We've already seen that expressions can be nested -- we used the example
(- (* z 2) 1)-- with the implication that the inner expressions are evaluated automatically, to prepare the parameters for the outer one.
We've also seen that you can suppress the evaluation of something, by writing a quote mark before it: for example,
(- '(* z 2) 1)would not make sense, because the inner expression is not evaluated to a number, but remains as a list (because of the quote mark), and you can't subtract a number from a list.
It's possible to ask for a list (such as a quoted list) to be
treated as a piece of program, and evaluated. The function for doing
this is called
eval (short for evaluate, of course). So,
we could write
(- (eval '(* z 2)) 1)and that would have the same result as
(- (* z 2) 1)because the
evaleffectively uses up the quote.
However, all normal functions have their parameters evaluated automatically for them.
This is where we come to the difference between functions and special forms, mentioned in the previous section. Special forms look like functions, but their sub-expressions are not all automatically evaluated for them.
For example, choosing between two possibilities is done by a
special form, called
if. if takes three sub-expressions:
the first is the condition, the second is the choice to take if the
condition is true, and the third is the choice to take if the
condition is false. So, to choose the largest of
b, we could write
(if (> a b) a b)
That particular example would work alright even if if were an ordinary function, because it wouldn't matter that both the "then" case and the "else" case were evaluated, but when either or both of those cases has side-effects, you'd then get the side-effects of both. For example, if you didn't want the result of which of a and b is larger, but wanted to print a message, you could write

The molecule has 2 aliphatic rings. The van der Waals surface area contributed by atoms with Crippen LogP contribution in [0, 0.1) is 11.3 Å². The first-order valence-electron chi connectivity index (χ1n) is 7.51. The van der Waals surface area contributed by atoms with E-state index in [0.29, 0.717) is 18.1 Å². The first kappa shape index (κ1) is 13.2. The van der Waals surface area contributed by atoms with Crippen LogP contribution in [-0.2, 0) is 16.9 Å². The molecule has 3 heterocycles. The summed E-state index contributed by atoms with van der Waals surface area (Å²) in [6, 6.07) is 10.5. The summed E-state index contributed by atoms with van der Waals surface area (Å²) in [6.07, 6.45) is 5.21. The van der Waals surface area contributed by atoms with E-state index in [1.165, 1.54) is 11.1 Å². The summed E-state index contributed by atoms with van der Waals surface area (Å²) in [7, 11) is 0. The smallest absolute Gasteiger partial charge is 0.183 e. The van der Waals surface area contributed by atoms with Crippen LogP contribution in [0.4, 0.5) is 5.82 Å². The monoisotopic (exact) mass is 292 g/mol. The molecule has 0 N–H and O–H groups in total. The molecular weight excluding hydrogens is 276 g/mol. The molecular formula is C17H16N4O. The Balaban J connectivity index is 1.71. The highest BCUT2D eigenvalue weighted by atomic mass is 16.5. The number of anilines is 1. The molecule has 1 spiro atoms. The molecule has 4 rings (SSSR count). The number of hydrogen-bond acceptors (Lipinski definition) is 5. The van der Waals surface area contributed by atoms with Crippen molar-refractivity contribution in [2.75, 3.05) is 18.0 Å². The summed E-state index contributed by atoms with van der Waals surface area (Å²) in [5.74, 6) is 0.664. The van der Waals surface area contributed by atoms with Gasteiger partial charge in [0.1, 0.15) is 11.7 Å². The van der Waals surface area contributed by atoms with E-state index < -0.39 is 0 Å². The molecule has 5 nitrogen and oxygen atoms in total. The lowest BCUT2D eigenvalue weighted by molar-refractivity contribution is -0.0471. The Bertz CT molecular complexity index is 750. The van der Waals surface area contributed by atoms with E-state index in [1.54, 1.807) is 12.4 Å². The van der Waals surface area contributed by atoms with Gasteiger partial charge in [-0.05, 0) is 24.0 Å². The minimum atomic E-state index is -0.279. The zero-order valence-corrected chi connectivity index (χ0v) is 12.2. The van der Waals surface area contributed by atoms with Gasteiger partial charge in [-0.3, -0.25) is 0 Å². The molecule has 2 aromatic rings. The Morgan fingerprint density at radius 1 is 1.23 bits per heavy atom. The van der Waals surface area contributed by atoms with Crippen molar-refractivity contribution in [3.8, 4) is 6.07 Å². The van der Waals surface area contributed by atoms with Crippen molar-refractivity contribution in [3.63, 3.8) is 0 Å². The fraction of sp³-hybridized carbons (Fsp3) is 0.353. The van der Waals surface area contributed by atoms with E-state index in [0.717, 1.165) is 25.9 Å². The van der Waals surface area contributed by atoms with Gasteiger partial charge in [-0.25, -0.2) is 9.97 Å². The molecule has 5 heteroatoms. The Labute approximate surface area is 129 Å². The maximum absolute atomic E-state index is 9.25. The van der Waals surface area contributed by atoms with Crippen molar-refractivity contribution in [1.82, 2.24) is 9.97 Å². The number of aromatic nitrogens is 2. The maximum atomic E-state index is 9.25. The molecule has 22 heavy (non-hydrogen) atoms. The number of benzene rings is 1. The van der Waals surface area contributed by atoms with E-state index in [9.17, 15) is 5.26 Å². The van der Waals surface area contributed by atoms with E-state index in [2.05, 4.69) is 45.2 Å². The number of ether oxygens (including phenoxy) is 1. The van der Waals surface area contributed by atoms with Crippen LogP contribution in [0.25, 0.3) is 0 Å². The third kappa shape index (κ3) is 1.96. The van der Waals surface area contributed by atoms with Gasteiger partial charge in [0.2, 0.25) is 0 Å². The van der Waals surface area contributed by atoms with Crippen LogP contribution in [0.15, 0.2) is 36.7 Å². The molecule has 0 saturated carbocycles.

(if (> a b) (print "a is larger") (print "b is larger"))If if were an ordinary function, and not a special form, both the messages would get printed.
On the whole, Lisp does not guarantee which order sub-expressions
are evaluated in -- in principle, on a multi-CPU computer, they could
all be evaluated at the same time. This is why
a special form: it guarantees that its sub-expressions are evaluated
in the order given.
One of the special forms is most fundamental, and in fact you could
do with just that one, and fake all the others, and that is one called
quote. In fact,
'ais just an abbreviation for
(quote a)(Such abbreviations are called syntactic sugar; they're not really necessary, but make things a bit sweeter to read and shorter to type.) If you evaluate
(quote a), you get
When the Lisp system displays answers back to you, it will use the special form quote, rather than the quote character.
if were a function (let's call it
for function-if), you could use
quote to get the right
effect, by writing
(fif (> a b) '(print "a is larger") '(print "b is larger"))and having
evaleither its second sub-expression or its third one, as both of them would have been passed in as lists, rather than having been run as print functions.
|John C. G. Sturdy||Last modified: Thu Nov 1 14:56:57 GMT 2007|